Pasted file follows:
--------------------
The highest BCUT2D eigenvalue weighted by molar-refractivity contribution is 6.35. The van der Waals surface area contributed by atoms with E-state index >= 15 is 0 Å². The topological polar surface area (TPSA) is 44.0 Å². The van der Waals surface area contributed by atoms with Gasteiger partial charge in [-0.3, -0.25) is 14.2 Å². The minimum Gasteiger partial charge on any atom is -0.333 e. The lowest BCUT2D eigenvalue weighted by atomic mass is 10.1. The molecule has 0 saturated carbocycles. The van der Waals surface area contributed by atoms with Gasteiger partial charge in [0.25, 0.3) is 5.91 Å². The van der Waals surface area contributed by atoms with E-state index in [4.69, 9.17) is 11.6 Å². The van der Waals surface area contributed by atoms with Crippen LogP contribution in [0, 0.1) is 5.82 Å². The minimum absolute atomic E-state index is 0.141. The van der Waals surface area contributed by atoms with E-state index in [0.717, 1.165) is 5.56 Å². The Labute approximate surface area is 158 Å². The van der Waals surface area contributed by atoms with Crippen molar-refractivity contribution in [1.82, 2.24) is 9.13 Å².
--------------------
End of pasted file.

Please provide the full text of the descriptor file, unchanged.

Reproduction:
The highest BCUT2D eigenvalue weighted by molar-refractivity contribution is 6.35. The van der Waals surface area contributed by atoms with E-state index >= 15 is 0 Å². The topological polar surface area (TPSA) is 44.0 Å². The van der Waals surface area contributed by atoms with Gasteiger partial charge in [-0.3, -0.25) is 14.2 Å². The minimum Gasteiger partial charge on any atom is -0.333 e. The lowest BCUT2D eigenvalue weighted by atomic mass is 10.1. The molecule has 0 saturated carbocycles. The van der Waals surface area contributed by atoms with Gasteiger partial charge in [0.25, 0.3) is 5.91 Å². The van der Waals surface area contributed by atoms with E-state index in [4.69, 9.17) is 11.6 Å². The van der Waals surface area contributed by atoms with Crippen LogP contribution in [0, 0.1) is 5.82 Å². The minimum absolute atomic E-state index is 0.141. The van der Waals surface area contributed by atoms with E-state index in [0.717, 1.165) is 5.56 Å². The Labute approximate surface area is 158 Å². The van der Waals surface area contributed by atoms with Crippen molar-refractivity contribution in [1.82, 2.24) is 9.13 Å².